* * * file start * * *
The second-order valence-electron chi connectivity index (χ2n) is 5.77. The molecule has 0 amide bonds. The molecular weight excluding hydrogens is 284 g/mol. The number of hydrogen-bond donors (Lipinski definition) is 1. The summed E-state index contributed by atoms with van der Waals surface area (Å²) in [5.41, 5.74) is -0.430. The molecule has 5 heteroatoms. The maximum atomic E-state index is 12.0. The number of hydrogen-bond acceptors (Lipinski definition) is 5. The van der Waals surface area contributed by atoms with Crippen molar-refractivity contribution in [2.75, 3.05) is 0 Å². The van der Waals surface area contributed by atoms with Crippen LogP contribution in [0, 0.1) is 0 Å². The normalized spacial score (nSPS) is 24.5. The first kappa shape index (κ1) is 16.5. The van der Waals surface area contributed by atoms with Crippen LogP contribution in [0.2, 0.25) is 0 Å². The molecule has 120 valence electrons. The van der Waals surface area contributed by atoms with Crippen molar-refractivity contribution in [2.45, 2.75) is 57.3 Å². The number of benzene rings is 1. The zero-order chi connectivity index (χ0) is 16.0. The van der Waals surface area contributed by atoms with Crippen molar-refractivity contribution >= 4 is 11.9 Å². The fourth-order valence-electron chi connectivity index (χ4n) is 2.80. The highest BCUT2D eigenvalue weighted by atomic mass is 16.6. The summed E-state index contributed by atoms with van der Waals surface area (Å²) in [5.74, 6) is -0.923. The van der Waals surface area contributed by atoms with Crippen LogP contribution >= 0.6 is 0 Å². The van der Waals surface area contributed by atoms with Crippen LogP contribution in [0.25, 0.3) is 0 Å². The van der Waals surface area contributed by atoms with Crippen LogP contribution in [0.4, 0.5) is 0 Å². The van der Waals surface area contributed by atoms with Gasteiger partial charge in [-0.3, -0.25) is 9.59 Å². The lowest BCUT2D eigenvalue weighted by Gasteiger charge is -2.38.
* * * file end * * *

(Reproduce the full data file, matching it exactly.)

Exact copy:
The second-order valence-electron chi connectivity index (χ2n) is 5.77. The molecule has 0 amide bonds. The molecular weight excluding hydrogens is 284 g/mol. The number of hydrogen-bond donors (Lipinski definition) is 1. The summed E-state index contributed by atoms with van der Waals surface area (Å²) in [5.41, 5.74) is -0.430. The molecule has 5 heteroatoms. The maximum atomic E-state index is 12.0. The number of hydrogen-bond acceptors (Lipinski definition) is 5. The van der Waals surface area contributed by atoms with Crippen molar-refractivity contribution in [2.75, 3.05) is 0 Å². The van der Waals surface area contributed by atoms with Crippen LogP contribution in [0, 0.1) is 0 Å². The normalized spacial score (nSPS) is 24.5. The first kappa shape index (κ1) is 16.5. The van der Waals surface area contributed by atoms with Crippen LogP contribution in [0.2, 0.25) is 0 Å². The molecule has 120 valence electrons. The van der Waals surface area contributed by atoms with Crippen molar-refractivity contribution in [2.45, 2.75) is 57.3 Å². The number of benzene rings is 1. The zero-order chi connectivity index (χ0) is 16.0. The van der Waals surface area contributed by atoms with Crippen molar-refractivity contribution >= 4 is 11.9 Å². The fourth-order valence-electron chi connectivity index (χ4n) is 2.80. The highest BCUT2D eigenvalue weighted by atomic mass is 16.6. The summed E-state index contributed by atoms with van der Waals surface area (Å²) in [5.74, 6) is -0.923. The van der Waals surface area contributed by atoms with Crippen LogP contribution >= 0.6 is 0 Å². The van der Waals surface area contributed by atoms with Crippen LogP contribution in [0.25, 0.3) is 0 Å². The van der Waals surface area contributed by atoms with Crippen LogP contribution in [0.4, 0.5) is 0 Å². The van der Waals surface area contributed by atoms with Gasteiger partial charge in [-0.3, -0.25) is 9.59 Å². The lowest BCUT2D eigenvalue weighted by Gasteiger charge is -2.38.